Lord Hardinge of Penshurst: My Lords, I too thank my noble friend Lord Pearson for introducing this Bill and for his efforts in furthering a cause in which I believe. I was 17 in 1938 when the whole country, from Westminster to both ends of the United Kingdom, was torn apart by the policy known as appeasement. Party politics were transcended by other greater loyalties. The second great political crisis that I lived through was Suez in 1956. We now face the third and perhaps greatest crisis of all. We are well on the way to surrendering to foreigners the governance of the United Kingdom. Put like that, it sounds absolutely incredible. Goodness knows what my father, his father or some of my friends who died in World War II would have thought of it. But I will not discuss the rights and wrongs of it. Others will do that better than me.
I have one simple suggestion that may resolve the whole mess. I submit it to your Lordships with very great humility as I am no expert on parliamentary procedures. At the risk of appearing naive, I suggest that the Government order a referendum to be held on, say, 31st March. That would transform the election debate both before and after the result was announced and put it in its proper place--at the top of the agenda. Experts tell me that in the time available it would be impossible to pass the necessary legislation to hold a referendum. I do not entirely accept that. It is surprising how quickly governments can act if they want to. If one postponed
I strongly support the Bill of my noble friend Lord Pearson, but let us not prolong the agony. The Prime Minister is known for his boldness in politics. Will he now consult the people, hold a referendum and unite his party?
Lord Stoddart of Swindon: My Lords, I should like to congratulate the noble Lord, Lord Pearson, on bringing forward the Bill. The discussion that we have had so far justifies it. Of course, I shall support the Bill at the end of the debate. However, socialists believe in government of the people, for the people and by the people. At the present time in Europe one does not have socialism but corporatism--big business, big government, big bureaucracy and little democracy. Corporatism is a deadly danger to all of us, whatever "ism" we embrace.
I say to the noble Lord, Lord Taverne, that, because people like myself and others want Britain to continue to be governed by her own people and institutions, that does not make them Europhobes. I wish that people like him would stop implying that. It is an insult, because of all the people I know who have reservations about our place in Europe, none of them hates Europeans or any country in Europe. Indeed, we love them. We just do not want to be ruled by them. That is the difference. Perhaps he wishes to be ruled by Europeans. I do not call him an Anglophobe for that.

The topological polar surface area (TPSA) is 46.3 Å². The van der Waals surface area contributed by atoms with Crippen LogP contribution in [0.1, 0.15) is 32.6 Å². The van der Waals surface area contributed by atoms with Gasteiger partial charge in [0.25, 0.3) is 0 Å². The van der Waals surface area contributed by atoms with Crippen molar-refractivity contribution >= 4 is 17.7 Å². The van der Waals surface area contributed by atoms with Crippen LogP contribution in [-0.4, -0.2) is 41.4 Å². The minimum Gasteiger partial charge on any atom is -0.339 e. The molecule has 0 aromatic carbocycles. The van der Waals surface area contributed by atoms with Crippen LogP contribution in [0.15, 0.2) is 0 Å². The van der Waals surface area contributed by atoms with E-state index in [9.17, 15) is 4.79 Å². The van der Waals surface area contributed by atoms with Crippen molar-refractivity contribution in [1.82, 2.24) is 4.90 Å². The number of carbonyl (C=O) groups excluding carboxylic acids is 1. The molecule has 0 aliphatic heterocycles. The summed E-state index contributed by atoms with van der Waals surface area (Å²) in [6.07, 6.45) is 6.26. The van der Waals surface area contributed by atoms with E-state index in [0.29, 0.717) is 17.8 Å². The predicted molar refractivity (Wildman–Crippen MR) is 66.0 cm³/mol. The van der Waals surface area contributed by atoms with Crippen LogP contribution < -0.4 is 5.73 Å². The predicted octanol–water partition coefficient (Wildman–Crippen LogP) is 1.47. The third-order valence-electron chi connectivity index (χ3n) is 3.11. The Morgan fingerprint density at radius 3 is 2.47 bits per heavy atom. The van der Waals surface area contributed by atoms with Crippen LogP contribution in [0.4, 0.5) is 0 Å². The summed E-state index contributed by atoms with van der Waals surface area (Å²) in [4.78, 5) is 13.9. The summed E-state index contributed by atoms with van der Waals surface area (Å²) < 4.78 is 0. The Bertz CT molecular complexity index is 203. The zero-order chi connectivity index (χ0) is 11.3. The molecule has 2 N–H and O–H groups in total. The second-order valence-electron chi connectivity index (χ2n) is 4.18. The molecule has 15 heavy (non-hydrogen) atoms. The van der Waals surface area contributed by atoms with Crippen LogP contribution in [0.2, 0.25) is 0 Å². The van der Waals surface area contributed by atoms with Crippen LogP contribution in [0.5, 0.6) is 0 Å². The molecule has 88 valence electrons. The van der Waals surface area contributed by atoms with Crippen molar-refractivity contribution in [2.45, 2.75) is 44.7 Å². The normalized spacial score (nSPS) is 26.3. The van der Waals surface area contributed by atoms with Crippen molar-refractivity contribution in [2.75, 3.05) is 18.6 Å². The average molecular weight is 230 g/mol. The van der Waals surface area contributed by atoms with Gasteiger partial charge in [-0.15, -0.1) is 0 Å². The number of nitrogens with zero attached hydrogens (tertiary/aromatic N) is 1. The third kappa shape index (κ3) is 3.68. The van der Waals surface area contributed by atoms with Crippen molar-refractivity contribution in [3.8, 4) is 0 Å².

In 1972 when we joined the Community no mandate was given to that Government. What Mr. Heath asked of the British people in 1970 was to negotiate--no more and no less. Yet, despite that, a Bill altering our constitution was brought forward to Parliament and passed by just eight votes. There was no referendum about whether or not we went in. Let me correct those who have said that there was. There was a referendum as to whether we remained in on renegotiated terms. So the British people were never asked in the first place whether they wished to join what was then a common market.
It has always been a source of amazement to me how, in 1972, parliamentarians in two short clauses of a slim little Bill containing only 12 clauses could divest themselves of so much of their power to legislate, hand it over to a polyglot junta sitting in a foreign capital, and render our own courts subservient to the European Court of Justice--a court incidentally of the collective, dedicated to the furtherance of a political objective, which is the united states of Europe.
Members of the House of Commons at that time, such as Enoch Powell, Peter Shore, Douglas Jay, Dick Body, Derek Walker-Smith, and many others, warned that the 1972 Act did more than join us in a common market;
That Parliament was frightened into passing the 1972 Act. Members were told of the dire consequences if they did not go in; how we would lose trade; how our economy would be damaged if we did not go in. As it so happens, our economy has been damaged severely because we did go in. Let us make no mistake about that.
I think that it was my noble friend Lady Ramsay who said that Europe was a market of 360 million people. I would remind her, and the rest of the House, that out there in the world there is a market of 5,000 million. If we want to develop our trade and have increased trade, it is in the real world--the world of 5,000 million--that we should be developing. That is where the dynamism is at the present time--not in the backwater of Europe but out there in the Far East, the United States and South America. Those are the markets that we should be developing at the present time.